“’Woe to the shepherds who destroy and scatter the sheep of my pasture!’ says the Lord. 2Therefore thus says the Lord, the God of Israel, concerning the shepherds who shepherd my people: ‘It is you who have scattered my flock, and have driven them away, and you have not attended to them. So I will attend to you for your evil doings,’ says the Lord. 3’Then I myself will gather the remnant of my flock out of all the lands where I have driven them, and I will bring them back to their fold, and they shall be fruitful and multiply. 4I will raise up shepherds over them who will shepherd them, and they shall not fear any longer, or be dismayed, nor shall any be missing,’ says the Lord. 5’The days are surely coming,’ says the Lord, ‘when I will raise up for David a righteous Branch, and he shall reign as king and deal wisely, and shall execute justice and righteousness in the land. 6In his days Judah will be saved and Israel will live in safety. And this is the name by which he will be called: “The Lord is our righteousness.”’”

This is the word of God for the people of God. Thanks be to God!


The next reading is the classic text for this Sunday. A soaring statement about Christ, the King, who reigns. Listen for God’s word to us in a reading from Colossians 1:11-20.

“May you be made strong with all the strength that comes from his glorious power, and may you be prepared to endure everything with patience, while joyfully 12giving thanks to the Father, who has enabled you to share in the inheritance of the saints in the light. 13He has rescued us from the power of darkness and transferred us into the kingdom of his beloved Son, 14in whom we have redemption, the forgiveness of sins. 15He is the image of the invisible God, the firstborn of all creation; 16for in him all things in heaven and on earth were created, things visible and invisible, whether thrones or dominions or rulers or powers—all things have been created through him and for him. 17He himself is before all things, and in him all things hold together. 18He is the head of the body, the church; he is the beginning, the firstborn from the dead, so that he might come to have first place in everything. 19For in him all the fullness of God was pleased to dwell, 20and through him God was pleased to reconcile to himself all things, whether on earth or in heaven, by making peace through the blood of his cross.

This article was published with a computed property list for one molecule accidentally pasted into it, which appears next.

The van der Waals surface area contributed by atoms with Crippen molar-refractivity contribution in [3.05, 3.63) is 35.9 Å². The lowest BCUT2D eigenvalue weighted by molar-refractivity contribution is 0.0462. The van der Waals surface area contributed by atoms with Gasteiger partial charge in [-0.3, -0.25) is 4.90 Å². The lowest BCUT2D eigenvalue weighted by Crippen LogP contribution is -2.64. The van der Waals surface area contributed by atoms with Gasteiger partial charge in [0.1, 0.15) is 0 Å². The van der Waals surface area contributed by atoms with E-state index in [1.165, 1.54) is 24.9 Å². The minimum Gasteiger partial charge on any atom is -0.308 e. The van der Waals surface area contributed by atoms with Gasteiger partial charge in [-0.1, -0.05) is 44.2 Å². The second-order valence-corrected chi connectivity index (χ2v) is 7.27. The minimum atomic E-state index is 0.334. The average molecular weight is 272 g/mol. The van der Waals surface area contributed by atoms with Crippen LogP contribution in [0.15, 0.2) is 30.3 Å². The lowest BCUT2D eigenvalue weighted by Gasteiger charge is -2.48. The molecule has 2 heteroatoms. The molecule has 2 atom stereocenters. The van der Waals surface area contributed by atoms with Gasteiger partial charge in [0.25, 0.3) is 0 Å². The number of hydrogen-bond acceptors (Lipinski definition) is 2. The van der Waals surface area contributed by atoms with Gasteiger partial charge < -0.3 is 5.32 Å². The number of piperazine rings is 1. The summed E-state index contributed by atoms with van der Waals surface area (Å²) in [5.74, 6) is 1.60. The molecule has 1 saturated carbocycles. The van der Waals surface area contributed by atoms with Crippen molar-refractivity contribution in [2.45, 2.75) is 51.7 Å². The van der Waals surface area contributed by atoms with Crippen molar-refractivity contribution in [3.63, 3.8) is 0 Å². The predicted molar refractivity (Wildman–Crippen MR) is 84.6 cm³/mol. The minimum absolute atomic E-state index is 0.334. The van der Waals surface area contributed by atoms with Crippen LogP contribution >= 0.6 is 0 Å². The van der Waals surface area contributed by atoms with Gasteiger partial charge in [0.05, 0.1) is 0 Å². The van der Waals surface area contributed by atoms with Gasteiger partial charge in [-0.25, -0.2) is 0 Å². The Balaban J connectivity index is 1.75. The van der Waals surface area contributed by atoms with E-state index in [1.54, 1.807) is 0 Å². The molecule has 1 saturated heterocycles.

This is the word of God for the people of God. Thanks be to God!

While most Americas this week are starting to think about turkey, our first reading for today takes us instead to sheep. Scattered flocks. Bumped and bruised and neglected sheep. Lost sheep that have been abandoned by the shepherds who were supposed to lovingly tend them. It never has sat well with God for the sheep of God’s pasture to be mistreated – to be left to wander aimlessly because, for whatever reason, good shepherds stop leading well the sheep. “The days are surely coming,” says the LORD through the prophet Jeremiah, “When it will no longer be so!” (Jer. 23:5 paraphrase). God’s sheep need a loving shepherd. Leaders who will stick with them to take them where God needs for them to go.

At long last, we have the brilliant message of Colossians. After it all took place, those words were written. A hymn to the most amazing one: the one who has rescued and transferred the sheep to a most blessed place. The one who rules over all things – not just the sheep. The one in whom everything that is God fully dwells so that all the sheep can live secure. Tended. Safely in everlasting peace! . . . Today is Christ the King Sunday and it is a beautiful day to hail Christ the sovereign of all! The one who reigns forever and ever and ever as Lord – first in everything; for through him, heaven and earth come together for peace to remain in all forever. It’s the end of the liturgical year today. We celebrate the cycle all the way through his birth, baptism, ministry, sacrifice, triumphant resurrection, and abiding Spirit at work forevermore. Today we pledge our allegiance to the one at the center of our faith: Christ, crucified, risen, ascended, and alive through all eternity! Today he deserves all the pomp and circumstance – the rousing coronation chords of a hymn like “All Hail the Power of Jesus’ Name!” and the fervent call for all to gather to praise as in “Come, Christians, join to Sing.” Before this service is over, we’ll sing in “Crown Him with Many Crowns” and recite words of faith that keep our eyes on the kingdom that is God’s. . . . But first, another reading for this day. A gospel text assigned for the day when we gather to give a cheer to Christ our King! Listen.